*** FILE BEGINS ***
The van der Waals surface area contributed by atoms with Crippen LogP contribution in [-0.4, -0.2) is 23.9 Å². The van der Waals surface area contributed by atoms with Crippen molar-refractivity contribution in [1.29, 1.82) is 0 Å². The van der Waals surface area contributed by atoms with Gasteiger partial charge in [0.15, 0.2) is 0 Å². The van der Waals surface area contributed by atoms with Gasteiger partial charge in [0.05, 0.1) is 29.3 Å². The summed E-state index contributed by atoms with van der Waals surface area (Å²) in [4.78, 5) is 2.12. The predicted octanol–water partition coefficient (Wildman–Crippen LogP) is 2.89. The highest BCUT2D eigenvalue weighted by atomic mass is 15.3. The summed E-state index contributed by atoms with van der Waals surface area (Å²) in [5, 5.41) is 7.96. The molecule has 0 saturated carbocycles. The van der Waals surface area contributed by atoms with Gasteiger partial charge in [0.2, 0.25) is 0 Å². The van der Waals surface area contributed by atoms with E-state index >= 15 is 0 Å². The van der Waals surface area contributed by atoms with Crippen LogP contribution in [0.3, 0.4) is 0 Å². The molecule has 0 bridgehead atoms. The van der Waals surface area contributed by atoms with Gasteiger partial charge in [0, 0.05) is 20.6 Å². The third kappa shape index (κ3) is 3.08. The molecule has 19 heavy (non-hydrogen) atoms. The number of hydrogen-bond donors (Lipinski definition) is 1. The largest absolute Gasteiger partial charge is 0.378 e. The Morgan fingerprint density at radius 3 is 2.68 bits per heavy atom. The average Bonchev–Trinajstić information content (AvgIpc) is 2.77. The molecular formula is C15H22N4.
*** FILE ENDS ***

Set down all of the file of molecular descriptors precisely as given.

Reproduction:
The van der Waals surface area contributed by atoms with Crippen LogP contribution in [-0.4, -0.2) is 23.9 Å². The van der Waals surface area contributed by atoms with Crippen molar-refractivity contribution in [1.29, 1.82) is 0 Å². The van der Waals surface area contributed by atoms with Gasteiger partial charge in [0.15, 0.2) is 0 Å². The van der Waals surface area contributed by atoms with Gasteiger partial charge in [0.05, 0.1) is 29.3 Å². The summed E-state index contributed by atoms with van der Waals surface area (Å²) in [4.78, 5) is 2.12. The predicted octanol–water partition coefficient (Wildman–Crippen LogP) is 2.89. The highest BCUT2D eigenvalue weighted by atomic mass is 15.3. The summed E-state index contributed by atoms with van der Waals surface area (Å²) in [5, 5.41) is 7.96. The molecule has 0 saturated carbocycles. The van der Waals surface area contributed by atoms with Gasteiger partial charge in [0.2, 0.25) is 0 Å². The van der Waals surface area contributed by atoms with E-state index >= 15 is 0 Å². The van der Waals surface area contributed by atoms with Crippen LogP contribution in [0.3, 0.4) is 0 Å². The molecule has 0 bridgehead atoms. The van der Waals surface area contributed by atoms with Gasteiger partial charge in [0, 0.05) is 20.6 Å². The third kappa shape index (κ3) is 3.08. The molecule has 19 heavy (non-hydrogen) atoms. The number of hydrogen-bond donors (Lipinski definition) is 1. The largest absolute Gasteiger partial charge is 0.378 e. The Morgan fingerprint density at radius 3 is 2.68 bits per heavy atom. The average Bonchev–Trinajstić information content (AvgIpc) is 2.77. The molecular formula is C15H22N4.